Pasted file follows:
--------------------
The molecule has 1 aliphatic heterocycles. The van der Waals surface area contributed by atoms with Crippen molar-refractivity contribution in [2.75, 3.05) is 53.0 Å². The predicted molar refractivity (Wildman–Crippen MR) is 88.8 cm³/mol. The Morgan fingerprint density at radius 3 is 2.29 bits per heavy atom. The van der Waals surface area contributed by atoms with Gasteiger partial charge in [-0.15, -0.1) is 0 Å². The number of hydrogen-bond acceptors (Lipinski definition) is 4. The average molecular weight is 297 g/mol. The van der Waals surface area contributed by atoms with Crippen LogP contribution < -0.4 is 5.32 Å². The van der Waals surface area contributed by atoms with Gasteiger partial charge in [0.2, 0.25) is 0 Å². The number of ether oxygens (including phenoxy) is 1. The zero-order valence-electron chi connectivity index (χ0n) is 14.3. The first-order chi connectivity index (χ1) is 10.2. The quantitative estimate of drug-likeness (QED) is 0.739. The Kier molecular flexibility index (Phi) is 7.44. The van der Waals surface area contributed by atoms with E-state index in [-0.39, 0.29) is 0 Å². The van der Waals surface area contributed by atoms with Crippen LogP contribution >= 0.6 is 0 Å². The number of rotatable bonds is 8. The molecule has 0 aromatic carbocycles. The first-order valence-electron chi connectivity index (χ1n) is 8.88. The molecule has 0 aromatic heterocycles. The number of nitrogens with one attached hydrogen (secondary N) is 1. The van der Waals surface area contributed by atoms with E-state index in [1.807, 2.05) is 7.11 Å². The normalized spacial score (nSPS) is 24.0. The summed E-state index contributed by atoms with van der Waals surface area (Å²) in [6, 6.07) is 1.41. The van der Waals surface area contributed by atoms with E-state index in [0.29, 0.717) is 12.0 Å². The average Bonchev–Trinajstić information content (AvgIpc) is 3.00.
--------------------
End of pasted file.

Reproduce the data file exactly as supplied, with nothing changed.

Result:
The molecule has 1 aliphatic heterocycles. The van der Waals surface area contributed by atoms with Crippen molar-refractivity contribution in [2.75, 3.05) is 53.0 Å². The predicted molar refractivity (Wildman–Crippen MR) is 88.8 cm³/mol. The Morgan fingerprint density at radius 3 is 2.29 bits per heavy atom. The van der Waals surface area contributed by atoms with Gasteiger partial charge in [-0.15, -0.1) is 0 Å². The number of hydrogen-bond acceptors (Lipinski definition) is 4. The average molecular weight is 297 g/mol. The van der Waals surface area contributed by atoms with Crippen LogP contribution < -0.4 is 5.32 Å². The van der Waals surface area contributed by atoms with Gasteiger partial charge in [0.2, 0.25) is 0 Å². The number of ether oxygens (including phenoxy) is 1. The zero-order valence-electron chi connectivity index (χ0n) is 14.3. The first-order chi connectivity index (χ1) is 10.2. The quantitative estimate of drug-likeness (QED) is 0.739. The Kier molecular flexibility index (Phi) is 7.44. The van der Waals surface area contributed by atoms with E-state index in [-0.39, 0.29) is 0 Å². The van der Waals surface area contributed by atoms with Crippen LogP contribution >= 0.6 is 0 Å². The number of rotatable bonds is 8. The molecule has 0 aromatic carbocycles. The first-order valence-electron chi connectivity index (χ1n) is 8.88. The molecule has 0 aromatic heterocycles. The number of nitrogens with one attached hydrogen (secondary N) is 1. The van der Waals surface area contributed by atoms with E-state index in [1.807, 2.05) is 7.11 Å². The normalized spacial score (nSPS) is 24.0. The summed E-state index contributed by atoms with van der Waals surface area (Å²) in [6, 6.07) is 1.41. The van der Waals surface area contributed by atoms with E-state index in [0.29, 0.717) is 12.0 Å². The average Bonchev–Trinajstić information content (AvgIpc) is 3.00.